In addition to the factors that you mention, and equally important (if not more important in some ways), people get confused about how real and how serious climate change is when our own leaders — even those who periodically pay lip service to it — don’t do anything serious to address it. For example, yes, President Obama sometimes talks about it in soaring (but weak) rhetoric, but then he harps on about “all of the above” as an energy strategy, he does very little to advance the global climate change discussions, and he implies that he will approve Keystone XL, and etc. These confusions do a very great deal to undermine whatever valid scientific information does manage to seep through into the media. In fact, what President Obama is doing — in other words, very little, and including his “all of the above” energy strategy — is actually playing into, and reinforcing the notion that Republicans would have us believe, i.e., that global warming either isn’t real or at least isn’t worth doing much about.

    CAP too. In recent comments, I’ve been asking/hoping that Ryan, Joe, and CAP would agree that it would be very wise to begin asking Hillary Clinton ASAP very concrete questions about climate change, her views on it, and (in concrete terms) what she would do about it. The question I’ve suggested — a concrete and timely one that (as questions rarely do) lends itself to a simple yes/no answer — is this: “How would you rule regarding Keystone XL if you were president today? Would you approve it or deny approval? Please be clear and decisive. Thank you.”

    Yet as far as I can tell (you can ask him directly), Joe seems to dismiss this idea, that is, of pressing Hillary with this question starting asap. I’m not sure why? I offer this up as an example of some of the types of things that we (the movement, 350.org, the environmental organizations, CAP, etc.) choose — for some reason — NOT to do, making the point that our INactions often lend support to the belief that climate change must not really be real or, at least, must not be that urgent or important. AFTER ALL, IF climate change were both real and urgent, then President Obama (who the environmentalists helped elect) would be doing something serious about it, and IF climate change were real and serious, then folks like CAP would be demanding to know precisely what Hillary Clinton would do about it, BEFORE she becomes the de facto nominee and thus before CAP (and other “loyal” Democrats) feel trapped to vote for her no matter what she would or wouldn’t do regarding climate change.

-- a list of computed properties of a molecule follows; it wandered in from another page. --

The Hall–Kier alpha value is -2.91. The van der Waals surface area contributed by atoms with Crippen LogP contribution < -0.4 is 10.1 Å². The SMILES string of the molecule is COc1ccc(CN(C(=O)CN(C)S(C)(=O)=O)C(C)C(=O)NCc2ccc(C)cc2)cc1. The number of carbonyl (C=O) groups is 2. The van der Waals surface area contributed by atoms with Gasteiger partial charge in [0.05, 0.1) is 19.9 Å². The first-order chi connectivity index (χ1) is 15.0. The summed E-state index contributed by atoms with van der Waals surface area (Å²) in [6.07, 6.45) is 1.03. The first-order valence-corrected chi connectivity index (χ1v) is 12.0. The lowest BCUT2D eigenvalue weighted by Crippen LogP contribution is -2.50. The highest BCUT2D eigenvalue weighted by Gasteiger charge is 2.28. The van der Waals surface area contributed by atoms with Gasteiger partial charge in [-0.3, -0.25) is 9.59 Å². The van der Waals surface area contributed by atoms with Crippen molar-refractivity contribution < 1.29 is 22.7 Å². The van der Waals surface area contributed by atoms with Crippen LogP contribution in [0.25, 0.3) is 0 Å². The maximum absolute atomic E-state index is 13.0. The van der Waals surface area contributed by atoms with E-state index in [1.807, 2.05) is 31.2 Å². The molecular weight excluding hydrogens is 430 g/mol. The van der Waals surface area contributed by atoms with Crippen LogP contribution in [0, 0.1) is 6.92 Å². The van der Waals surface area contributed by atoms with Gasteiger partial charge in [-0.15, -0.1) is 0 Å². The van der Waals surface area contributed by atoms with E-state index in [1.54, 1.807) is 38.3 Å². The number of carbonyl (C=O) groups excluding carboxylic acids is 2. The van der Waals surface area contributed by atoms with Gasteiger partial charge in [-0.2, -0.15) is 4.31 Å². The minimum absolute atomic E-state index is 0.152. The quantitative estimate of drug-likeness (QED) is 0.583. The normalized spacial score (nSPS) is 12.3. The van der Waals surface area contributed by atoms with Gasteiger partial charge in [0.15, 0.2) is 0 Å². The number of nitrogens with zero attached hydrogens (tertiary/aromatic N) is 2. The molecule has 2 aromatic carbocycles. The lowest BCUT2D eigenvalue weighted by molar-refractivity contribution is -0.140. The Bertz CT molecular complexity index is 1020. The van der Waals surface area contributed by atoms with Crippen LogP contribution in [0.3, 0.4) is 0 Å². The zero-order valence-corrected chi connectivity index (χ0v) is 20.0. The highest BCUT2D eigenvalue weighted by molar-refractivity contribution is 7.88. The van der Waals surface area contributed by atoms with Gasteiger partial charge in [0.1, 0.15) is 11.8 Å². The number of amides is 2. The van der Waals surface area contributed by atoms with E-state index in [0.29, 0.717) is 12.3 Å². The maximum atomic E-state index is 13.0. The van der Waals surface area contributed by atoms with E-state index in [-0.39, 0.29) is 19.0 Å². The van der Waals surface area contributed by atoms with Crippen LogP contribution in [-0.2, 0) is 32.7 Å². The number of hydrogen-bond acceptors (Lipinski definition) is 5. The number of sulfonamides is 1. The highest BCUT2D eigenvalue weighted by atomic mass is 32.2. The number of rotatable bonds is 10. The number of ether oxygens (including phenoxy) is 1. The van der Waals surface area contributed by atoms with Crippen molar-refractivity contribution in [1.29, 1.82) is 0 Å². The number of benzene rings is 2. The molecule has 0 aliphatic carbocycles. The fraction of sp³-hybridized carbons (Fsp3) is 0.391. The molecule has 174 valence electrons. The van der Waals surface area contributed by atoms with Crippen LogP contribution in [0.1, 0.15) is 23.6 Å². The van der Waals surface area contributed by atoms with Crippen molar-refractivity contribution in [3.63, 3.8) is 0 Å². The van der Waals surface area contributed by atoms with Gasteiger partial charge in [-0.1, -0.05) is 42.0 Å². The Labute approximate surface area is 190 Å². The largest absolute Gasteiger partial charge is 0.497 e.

Do you see what I mean? Any thoughts?

    Be Well,

    Jeff

    • Superman1 says:

      Jeff, I’m sure every reader could come up with their own reasons of why the politicians and media either distort of neglect climate change. I believe both groups recognize the bulk of the public could care less about climate change, and have no inclination to make the myriad sacrifices REQUIRED to head it off at this late date. Little reason for entering the market when there’s no demand!

      • Raul M. says:

        Care for the climate is a cultivated emotion. Certainly a class in physics that cultivated disregard for mathematics should not catch on in higher education.
        Many people find it easy to emote personal care for the weather.

      • Raul M. says:

        One little reason for entering the market when there is no demand is the realization that personal demand is not the same as overall rational demand.

  3. BobbyL says:

    I think Brad Plumer is closer to the truth on this one, that the main reason for ignorance is pre-existing cultural values. In our society people are literally bombarded with information and tend to filter out those messages that conflict with their core values such a belief that God controls everything, that large government is a bad thing, that privatization per se is a good thing, etc if they lean toward the right. The same thing occurred with the ozone hole.

  4. Leif says: